Open daily, sunrise to sunset. Free admission. No pets. Access is by water only; fees may apply.
Blackbeard Island, protected as part of the National Wildlife Refuge system, is one of Georgia’s most secluded barrier islands.
Roughly mid-way down the state’s coast, just north of Sapelo Island in McIntosh County and around 40 miles south of Savannah (see on map), the island is most conveniently reached as a day trip out of Darien, Brunswick or St Simons Island.
With well over 5000 acres of forest-covered dunes and salt- and freshwater marsh plus miles of beach, Blackbeard Island is a perfect spot to enjoy the nature of the Georgia coast away from the crowds.
Blackbeard Island is also an important site in Georgia’s maritime history. Named for the infamous British pirate Edward Teach – “Blackbeard,” as he was more commonly known – who reputedly used its creeks and inlets as a hiding place for his ships, the island was also used by the US Navy as a lumber source and quarantine station.
As the island has no road bridge, you will have to make your own way there by boat or kayak, or take a guided tour.
Visiting Blackbeard Island
Blackbeard Island is administered by the Fish & Wildlife Service as a National Wildlife Refuge. Official website
The refuge is open for daytime use, sunrise to sunset, every day year-round, with the exception of two several-day periods in fall and winter when annual deer hunts are held. There is no access to the general public during these times. See the Fish & Wildlife Service’s website for more information.
Hiking and biking Blackbeard Island has several scenic designated trails suitable for hiking and biking (see map), through maritime forest and marsh. Keep to the marked trails to protect wildlife and the environment.
Wildlife watching and photography Blackbeard Island is an especially good spot for wildlife observation and study, with large numbers of shorebirds, songbirds and waterfowl of many species. Photography is a very popular activity here.
Fishing Saltwater surf and creek fishing are allowed at Blackbeard Island. Freshwater fishing in the refuge’s ponds is not permitted.
Wildlife, Ecology & History
At 5618 acres, Blackbeard Island is one of coastal Georgia’s largest National Wildlife Refuges. The varied environment of the island – maritime forest, freshwater ponds, salt marsh and beach – provides a home to many species of wildlife and birds.
Bald eagles, word storks, American oystercatcher and piping plover are some of the bird species you can see. Other wading birds, shorebirds and songbirds are all present on the island over the course of a year, with populations and the species mix varying by season as birds migrate northwards and southwards along the eastern coast.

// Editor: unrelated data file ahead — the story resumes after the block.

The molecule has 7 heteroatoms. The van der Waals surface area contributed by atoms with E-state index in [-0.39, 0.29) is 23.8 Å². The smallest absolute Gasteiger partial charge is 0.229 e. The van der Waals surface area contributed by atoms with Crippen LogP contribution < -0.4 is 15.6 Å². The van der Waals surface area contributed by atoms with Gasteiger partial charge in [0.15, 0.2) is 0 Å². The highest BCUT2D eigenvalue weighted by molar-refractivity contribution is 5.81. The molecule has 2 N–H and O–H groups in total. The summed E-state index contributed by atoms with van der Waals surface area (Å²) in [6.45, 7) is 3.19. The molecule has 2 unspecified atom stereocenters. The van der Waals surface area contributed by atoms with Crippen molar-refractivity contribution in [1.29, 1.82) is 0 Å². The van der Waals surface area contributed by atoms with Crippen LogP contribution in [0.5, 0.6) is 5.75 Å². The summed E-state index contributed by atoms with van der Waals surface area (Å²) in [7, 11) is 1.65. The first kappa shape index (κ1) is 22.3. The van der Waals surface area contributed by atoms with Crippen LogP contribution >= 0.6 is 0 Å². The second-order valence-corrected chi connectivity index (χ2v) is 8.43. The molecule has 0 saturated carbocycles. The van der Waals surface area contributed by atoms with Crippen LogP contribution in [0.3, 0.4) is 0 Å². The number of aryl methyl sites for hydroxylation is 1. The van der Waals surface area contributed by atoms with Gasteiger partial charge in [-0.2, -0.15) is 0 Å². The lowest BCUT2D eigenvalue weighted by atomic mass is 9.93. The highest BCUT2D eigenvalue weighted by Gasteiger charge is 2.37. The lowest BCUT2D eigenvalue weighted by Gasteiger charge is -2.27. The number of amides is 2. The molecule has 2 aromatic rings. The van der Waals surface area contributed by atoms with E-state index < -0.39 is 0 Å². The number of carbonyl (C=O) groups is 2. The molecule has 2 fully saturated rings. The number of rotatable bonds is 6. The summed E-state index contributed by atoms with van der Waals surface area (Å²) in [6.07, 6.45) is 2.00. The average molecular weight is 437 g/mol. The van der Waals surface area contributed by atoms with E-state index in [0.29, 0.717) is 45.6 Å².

Blackbeard Island is an important nesting place for the endangered loggerhead turtle, which lays its eggs on the island’s beaches. Alligators too, along with other smaller wildlife, can be seen.
Blackbeard Island’s name derives from its reputation as a hiding-and-waiting place used by the legendary pirate Blackbeard and his crew as they targeted ships to plunder.
Blackbeard was active along the Georgia and South Carolina coasts for several years in the 18th century. It is probable that the pirate and his men did in fact sail in the waters around Blackbeard Island, its inlets and creeks providing ideal places to hide. Less credible is the belief that he buried some of his treasure on its shores: despite many searches, no hoard has yet been uncovered.
Blackbeard Island’s earliest official – and documented – use was as a source of lumber for ships.
The US Navy bought the island in 1800 from its French owners. The Navy wanted it for its heavy stands of live oak, a tree considered especially useful for ship building on account of its hard wood and curved limbs, perfectly suited to forming ships’ hulls.
Later, in the last two decades of the 19th century, Blackbeard Island was developed as a quarantine station.
The epidemics of the mid century – Savannah’s yellow fever of 1876 was particularly devastating – prompted a raft of regulations intended to curb the introduction and spread of disease.
Georgia’s ports were a dangerous source of infection, as diseased sea travelers arrived in Savannah or Brunswick – or indeed any other port – from overseas. On shore, they passed on their afflictions, sometimes killing hundreds before the epidemic died down.
One of the most obvious sanitary measures to impose was inspection of incoming ships and quarantine of any of these ships and their men found to be harboring disease. Quarantine stations were therefore built at suitable points, at which ships were obliged to call before proceeding to port.
The station at Blackbeard Island operated for roughly three decades, finally closing up in 1909 once the threat from yellow fever had been largely eradicated by the development of vaccination programs.
A crematory, bult in 1904, remains visible on the island today; the hospital for infected sea travelers and other buildings associated with the quarantine station are gone.
Once it was no longer used for detaining ships, Blackbeard Island was set aside as wildlife preserve, later becoming part of the system of National Wildlife Refuges.